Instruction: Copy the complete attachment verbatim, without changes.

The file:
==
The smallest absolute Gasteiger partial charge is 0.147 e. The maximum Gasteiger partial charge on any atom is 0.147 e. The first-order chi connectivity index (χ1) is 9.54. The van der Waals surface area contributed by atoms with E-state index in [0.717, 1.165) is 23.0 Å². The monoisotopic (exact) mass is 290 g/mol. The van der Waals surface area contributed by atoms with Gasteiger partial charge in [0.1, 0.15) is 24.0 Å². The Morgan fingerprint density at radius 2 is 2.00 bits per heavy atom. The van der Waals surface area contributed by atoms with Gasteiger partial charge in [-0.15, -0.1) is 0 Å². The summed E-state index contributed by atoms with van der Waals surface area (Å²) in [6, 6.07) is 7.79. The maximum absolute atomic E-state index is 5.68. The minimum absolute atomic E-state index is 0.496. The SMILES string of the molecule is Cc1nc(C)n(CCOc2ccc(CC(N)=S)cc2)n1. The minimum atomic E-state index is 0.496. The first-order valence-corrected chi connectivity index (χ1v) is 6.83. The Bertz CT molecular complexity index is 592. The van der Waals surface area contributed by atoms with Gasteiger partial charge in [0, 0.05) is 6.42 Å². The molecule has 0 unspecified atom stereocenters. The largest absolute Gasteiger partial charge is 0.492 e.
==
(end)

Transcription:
The smallest absolute Gasteiger partial charge is 0.147 e. The maximum Gasteiger partial charge on any atom is 0.147 e. The first-order chi connectivity index (χ1) is 9.54. The van der Waals surface area contributed by atoms with E-state index in [0.717, 1.165) is 23.0 Å². The monoisotopic (exact) mass is 290 g/mol. The van der Waals surface area contributed by atoms with Gasteiger partial charge in [0.1, 0.15) is 24.0 Å². The Morgan fingerprint density at radius 2 is 2.00 bits per heavy atom. The van der Waals surface area contributed by atoms with Gasteiger partial charge in [-0.15, -0.1) is 0 Å². The summed E-state index contributed by atoms with van der Waals surface area (Å²) in [6, 6.07) is 7.79. The maximum absolute atomic E-state index is 5.68. The minimum absolute atomic E-state index is 0.496. The SMILES string of the molecule is Cc1nc(C)n(CCOc2ccc(CC(N)=S)cc2)n1. The minimum atomic E-state index is 0.496. The first-order valence-corrected chi connectivity index (χ1v) is 6.83. The Bertz CT molecular complexity index is 592. The van der Waals surface area contributed by atoms with Gasteiger partial charge in [0, 0.05) is 6.42 Å². The molecule has 0 unspecified atom stereocenters. The largest absolute Gasteiger partial charge is 0.492 e.